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160GB solid-state drives coming from Intel - perhaps even in Q2 2008

by Tarinder Sandhu on 2 April 2008, 07:55

Tags: Intel (NASDAQ:INTC)

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Solid-state drives have been the buzzword of the desktop computing industry over the last year. Promising ultra-fast transfer rates; practically-shockproof designs; no moving parts resulting in lower power, they make for a compelling choice for mobile devices.

Up until now, though, the limited capacity, allied to high prices for the nascent technology, has meant that SSDs have been the domain of high-end, thin-and-light laptops - Apple's MacBook Air, for example.

Intel recently announced that, along with STM Electronics, it had setup Numonyx, a company that will produce, in part, NAND-based flash-memory. Following on from this, Intel formally announced that it will release 32-160GB SSDs in Q2 2008. Now, the pricing is unknown, but the very fact that the capacity will be increased to levels acceptable to most users, means that the days of low-capacity magnetic (traditional) drives could be numbered, especially if pricing is suitably aggressive.

Expect to see high-speed, low-power 1.8in and 2.5in SSDs flood the market really, really soon.

Would you pay twice as much for an 160GB SSD drive, when compared to a magnetic model?

HEXUS Forums :: 18 Comments

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Yes I'd pay double. It seems inevitable that this is the next step in storage, unless hard drive storage capacities increase exponentially faster than SSDs. If this happens then I can see room in the market for both - SSDs for lower capacity (sub 1TB maybe) and HDDs for 1-5TB. At least until some new next-gen tech comes along and blows everything out of the water (holographic storage maybe?).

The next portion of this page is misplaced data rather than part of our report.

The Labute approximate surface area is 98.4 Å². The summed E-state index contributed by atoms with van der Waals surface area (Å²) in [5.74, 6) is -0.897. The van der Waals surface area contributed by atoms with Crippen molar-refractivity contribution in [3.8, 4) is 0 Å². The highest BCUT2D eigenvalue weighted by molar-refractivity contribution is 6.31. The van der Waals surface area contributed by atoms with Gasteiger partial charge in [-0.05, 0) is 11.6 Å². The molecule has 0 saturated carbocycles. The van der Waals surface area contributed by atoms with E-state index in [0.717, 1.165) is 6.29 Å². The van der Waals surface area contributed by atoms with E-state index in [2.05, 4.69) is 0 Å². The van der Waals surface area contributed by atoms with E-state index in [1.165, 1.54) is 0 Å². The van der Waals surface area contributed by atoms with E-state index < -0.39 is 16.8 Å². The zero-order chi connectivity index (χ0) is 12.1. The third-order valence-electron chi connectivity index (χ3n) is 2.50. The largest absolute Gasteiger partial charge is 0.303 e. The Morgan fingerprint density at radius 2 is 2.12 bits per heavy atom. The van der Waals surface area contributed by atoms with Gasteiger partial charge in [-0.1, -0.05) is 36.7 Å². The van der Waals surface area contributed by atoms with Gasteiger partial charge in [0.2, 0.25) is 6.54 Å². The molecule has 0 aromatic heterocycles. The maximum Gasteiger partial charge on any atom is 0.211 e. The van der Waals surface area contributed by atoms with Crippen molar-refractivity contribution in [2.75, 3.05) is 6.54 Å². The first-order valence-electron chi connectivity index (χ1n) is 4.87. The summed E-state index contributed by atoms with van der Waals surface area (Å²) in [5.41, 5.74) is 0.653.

If they really ramp up capacity and the cost is no more than double a conventional drive, hell yes, especially for laptops. Failed hard disks are a typical problem for these and that's largely “machine got good hard knock while running”. Problem eliminated in a (you should pardon the expression) flash.
After experiencing SSD with the eee i would definitely like it for my OS drive on my main rig..
or a couple, in striped raid, almost linear performance scaling :drools:
Would you pay twice as much for an 160GB SSD drive, when compared to a magnetic model?
It depends, but probably not.

Firstly, if buying HDs, I wouldn't buy as small as 160GB now, with the possible exception of for a notebook, and my personal demands on notebook storage are modest anyway.

Secondly, it's a new technology, to the mass market at least, so what's long-term performance and reliability like?

And third, just how much difference do the “ultra-fast transfer rates” make to my real-world computing experience? There would have to be a very clear improvement in my personal user experience for me to justify it.

On the other hand, weight and lower power consumption are convincing arguments re: laptops.

So initially, because of reason two, I'm not likely to buy in whether they're price-competitive or not. Medium-term, it would depend on a mix of factors. But I can't say I'm terribly excited about it. And at twice the price ….. they're not at all appealing to me, at the moment.